For many of us, the ownership of some bespoke handcrafted jewellery is the highlight of our collection. Knowing that the piece has been lovingly crafted by an experienced silversmith or jewellery maker gives that piece a certain extra special feel when we wear it. In many cases these have been specially commissioned and produced for weddings or for other important occasions such as christenings and as memorial keepsakes. If you are handcrafting jewellery yourself then it’s a very important factor to remember for your business to have fine art and jewellery insurance. It is always a good idea to have extra provision and cover in place just in case something goes wrong or in case a customer is unhappy with your work.
The work of the silversmith is special as they deal specifically with that type of metal. There is a long, proud and traditional history associated with the creation of this art involving a set of techniques and training that has been passed down from generation to generation. Despite the increasing level of automation in our lives the work of the silversmith and the handcrafting jeweller is still greatly prized and sought after. These are usually among the stands and stalls at craft fairs that attract a lot of attention and a lot of commissions. The noble art of the jeweller and silversmith was in times past so revered that many formed guilds to protect their work and their skill set, then these traditions were duly passed on to the next generation. To be able to say that one was taking up an apprenticeship with a jeweller or silversmith was seen as a great honour and that the person who was successful already had an excellent set of skills already in place. Nowadays, those who choose to train in this field also need to consider acquiring fine art and jewellery insurance.
Getting the correct product and marketing at specific times of the year can be a very lucrative and positive experience for many craft jewellery makers and silversmiths. A great idea for making pieces unique is that of incorporating birthstones within the designs of the jewellery. Exquisite and personal pieces can be created with the simplest of designs. The focus of the birthstone for the person looking to make the purchase can take the jewellery from a simple look to something that can have a very deep and personal meaning for the person making the purchase. It also gives their loved ones and relatives the chance to buy them something that can be seen as a very tailored piece of work.
This month’s birthstone (May) is the fabulous, green emerald. The beauty of this particular stone is that green is a very strong colour (due to the presence of Chromium and Vanadium) and when set within a piece of delicate filigree, an emerald can really shine out and be noticeable within a piece of jewellery. Emeralds are still seen as being particularly valuable – their strong green colour coupled with a high degree of transparency places them within the realms of rubies and sapphires.Their colour emphasises the return of Spring and the colour of summer as grass makes its way through the winter months back to life. There is absolutely no doubt that anyone born in this month receiving a piece of handcrafted jewellery featuring an emerald will know that the person presenting the gift has done some solid research to find something different for them.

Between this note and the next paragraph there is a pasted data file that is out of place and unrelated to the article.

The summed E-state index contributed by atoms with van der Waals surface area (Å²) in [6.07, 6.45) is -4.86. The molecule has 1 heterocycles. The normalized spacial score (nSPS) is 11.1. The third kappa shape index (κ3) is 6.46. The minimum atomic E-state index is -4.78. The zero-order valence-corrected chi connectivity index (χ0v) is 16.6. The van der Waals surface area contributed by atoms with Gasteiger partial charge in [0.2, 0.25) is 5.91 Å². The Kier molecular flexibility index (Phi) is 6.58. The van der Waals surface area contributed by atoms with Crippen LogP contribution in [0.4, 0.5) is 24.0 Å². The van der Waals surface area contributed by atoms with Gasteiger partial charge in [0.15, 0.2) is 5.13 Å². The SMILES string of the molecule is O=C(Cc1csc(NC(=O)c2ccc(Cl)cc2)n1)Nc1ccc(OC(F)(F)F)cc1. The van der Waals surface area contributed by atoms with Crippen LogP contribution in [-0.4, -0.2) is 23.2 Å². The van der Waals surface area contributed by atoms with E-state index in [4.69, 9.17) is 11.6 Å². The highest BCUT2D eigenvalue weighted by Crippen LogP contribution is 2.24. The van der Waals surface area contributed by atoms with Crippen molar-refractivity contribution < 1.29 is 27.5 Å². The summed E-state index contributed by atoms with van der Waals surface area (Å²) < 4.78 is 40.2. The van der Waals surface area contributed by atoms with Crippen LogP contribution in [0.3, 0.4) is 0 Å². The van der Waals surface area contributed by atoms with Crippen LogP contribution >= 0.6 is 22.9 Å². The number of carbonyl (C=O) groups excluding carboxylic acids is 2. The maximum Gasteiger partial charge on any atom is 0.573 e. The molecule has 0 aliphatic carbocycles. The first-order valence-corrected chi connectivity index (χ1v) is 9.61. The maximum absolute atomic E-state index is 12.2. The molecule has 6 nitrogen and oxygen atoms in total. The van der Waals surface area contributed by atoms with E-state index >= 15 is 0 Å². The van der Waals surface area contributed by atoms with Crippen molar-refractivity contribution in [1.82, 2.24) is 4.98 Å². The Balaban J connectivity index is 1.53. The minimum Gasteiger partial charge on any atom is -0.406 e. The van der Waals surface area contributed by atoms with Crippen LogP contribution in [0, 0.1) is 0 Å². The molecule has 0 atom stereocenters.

Jewellers need to show extreme care when creating a piece of jewellery centred around the emerald. Unfortunately, the stone is not renowned for its robust nature. Given that emeralds are considered to be easily damaged, a degree of fine art and jewellery insurance may well be required by any jeweller to cover themselves.
Handcrafted jewellery makers and those that deal in silversmithing are faced with considerable costs from tools and materials when they come to enter the field. A saw, particularly a jewellers saw, is one of the most sought after and needed tools. There are also strong jewellers files for the shaping and moulding of the exquisite work that is required. The skills of the handcrafted jewellery maker need to be honed to perfection. A steady hand, patience and artistic vision are all skills needed when looking to create a new work. Other items needed include a selection of hammers such as a planisher, for smoothing the metal, and cross pein types to put in small nails and pins to connect the pieces. Used together, these delicate instruments all have their place in the creation of something special for customers who want to buy something of value.
One of the most difficult yet essential skills that the handcraft jeweller and silversmith need is that of being able to clean and buff the product, so that it gleams when it is on the shelf. When it comes to presenting the finished products, a striking display of work is one of the critical factors that need to be employed by the craft stall holder to draw in the customer. Beautifully arranged jewellery is one of the best ways to grab the attention of the many passers by that come to craft fairs. People are all on the lookout for something that is beyond the norm, something that stands out that is bespoke or special. Another thing that people are looking for is something that is on point in terms of seasonality. Therefore, using emeralds, the birthstone of the month of May, as your primary focus for display can help generate interest in your stall and, most importantly, in your work.